|Coalition of the tracking|
|By Ann Coppola, News Reporter|
Right now, thousands of miles above Earth, Global Positioning System, or GPS, satellites are pinpointing the locations of delivery trucks, endangered species, forest fire perimeters, and perhaps a teenager borrowing his parents’ car for the night.
GPS is everywhere these days, and the technology is even expanding its role as a public servant. For the District of Columbia’s probation and parole services agency, the Court Services and Offender Supervision Agency (CSOSA), GPS tracking of offenders is about much more than simply keeping tabs on individuals.
“The anecdotal evidence we’re hearing from domestic violence victims is, ‘He was bothering me and now he’s not,’” says CSOSA spokesman Len Sipes. “We’re seeing offenders who refused to get work, but after one week on GPS, find work.”
Washington, D.C. is currently leading the United States in offender GPS tracking. CSOSA’s GPS program is tracking more people per capita than any other state or city in the country. There are 658 offenders in the program, and the agency anticipates that number to reach 800 before the end of 2008.
“GPS is an integral part of our operations,” says Sipes. “It is an accountability tool, a wonderful technology to make sure people engage in appropriate behaviors.”
CSOSA started using GPS technology to monitor offenders in 2003. Select sex, domestic violence, violent and non-violent offenders are chosen for the program if they violate any rules or treatment conditions of their probation or parole, or if they pose a public safety risk. The device, comparable to a cell phone in weight and size, is strapped to the ankle. Offenders are responsible for charging it twice a day using an electrical outlet.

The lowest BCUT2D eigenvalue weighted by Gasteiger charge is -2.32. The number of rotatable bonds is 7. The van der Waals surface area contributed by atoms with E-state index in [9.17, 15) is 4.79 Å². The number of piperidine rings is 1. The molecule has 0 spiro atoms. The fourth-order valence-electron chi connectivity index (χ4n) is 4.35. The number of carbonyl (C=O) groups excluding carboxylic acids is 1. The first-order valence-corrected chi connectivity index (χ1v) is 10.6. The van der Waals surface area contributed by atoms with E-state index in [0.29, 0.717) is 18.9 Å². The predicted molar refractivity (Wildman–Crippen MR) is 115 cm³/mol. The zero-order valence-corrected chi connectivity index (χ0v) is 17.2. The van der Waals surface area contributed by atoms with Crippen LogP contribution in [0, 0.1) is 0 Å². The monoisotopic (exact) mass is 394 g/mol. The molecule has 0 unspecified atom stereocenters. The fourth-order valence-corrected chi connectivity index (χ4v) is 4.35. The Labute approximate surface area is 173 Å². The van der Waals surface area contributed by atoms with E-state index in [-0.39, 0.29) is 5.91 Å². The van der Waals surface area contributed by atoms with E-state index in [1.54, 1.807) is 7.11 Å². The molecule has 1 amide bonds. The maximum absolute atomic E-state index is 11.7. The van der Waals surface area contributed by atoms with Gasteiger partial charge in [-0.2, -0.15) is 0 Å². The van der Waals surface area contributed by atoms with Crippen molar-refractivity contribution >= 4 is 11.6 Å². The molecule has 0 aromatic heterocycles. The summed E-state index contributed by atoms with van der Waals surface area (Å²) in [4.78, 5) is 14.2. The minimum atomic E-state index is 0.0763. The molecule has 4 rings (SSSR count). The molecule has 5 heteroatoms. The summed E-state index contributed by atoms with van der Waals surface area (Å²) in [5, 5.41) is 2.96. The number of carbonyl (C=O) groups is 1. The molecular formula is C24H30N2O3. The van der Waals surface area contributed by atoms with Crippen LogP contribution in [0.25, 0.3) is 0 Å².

On the tracking side, community supervision officers (CSOs) use Web-based software to review the offender’s GPS whereabouts, which appear as small red dots on a map. CSOs can use the software to restrict certain offenders from certain sections of the city; for example, sex offenders from playgrounds or schools.
“The software gives us the ability to designate inclusion and exclusion zones,” explains Carlton Butler, CSOSA’s lead electronic monitoring technician. “With inclusion zones we can put in curfews for when we want the offender to report to a certain location.”
“Exclusion zones are areas we want the offender to stay away from,” he adds. “For people with domestic violence issues, we can keep the perpetrator from the victim. For people with substance abuse problems, we can keep them away from high drug trafficking areas.”
In cases involving domestic violence, if an offender enters an exclusion zone such as the victim’s neighborhood, CSOSA and the police can warn the victim and immediately obtain an arrest warrant. GPS tracking is also useful to make sure an offender is attending required treatment or counseling.
“GPS provides in many cases an excuse for the offender to not engage in criminal behavior,” Sipes explains. “We’ve heard dozens of stories. It holds offenders accountable, which becomes the principle public safety benefit.”
According to Sipes, offenders have claimed that by simply rolling up their pant leg to reveal the ankle bracelet, they have been able to avoid criminal activity.
“We find that it changes their peer interaction,” explains Butler. “If the offender has a curfew, now their peers will understand that they have to be home. Instead of joining in with criminal behavior, they have a way to stand up to that peer pressure. And other criminals don’t want to be around a person being tracked.”
CSOSA isn’t the only agency in the D.C. area benefiting from this technology. It collaborates with area police, secret service and sheriffs, too.
The agency works daily with the D.C. Metropolitan Police Department to help it use GPS technology to solve crimes. CSOSA trains anywhere from 15 to 30 police officers a month in the GPS software. In the district’s Crime Scene Coalition Program, the police department use the software to plug in the dates, times, and location of crimes and cross-reference them with the movements of known offenders that are being tracked. Recently, D.C. law enforcement authorities utilized GPS to apprehend an offender wanted for two sexual assaults against minor females.
The software also can be used to prove an offender’s innocence. It can prove an offender was not at a crime scene just as easily as it can prove he or she was there. From solving crimes to enforcing a counseling appointment, correctional professionals are realizing that the different ways to apply GPS to offender management seem as limitless as the opportunities for the satellite technology itself.
How is GPS used today?
GPS crime-fighting in Dallas, Texas
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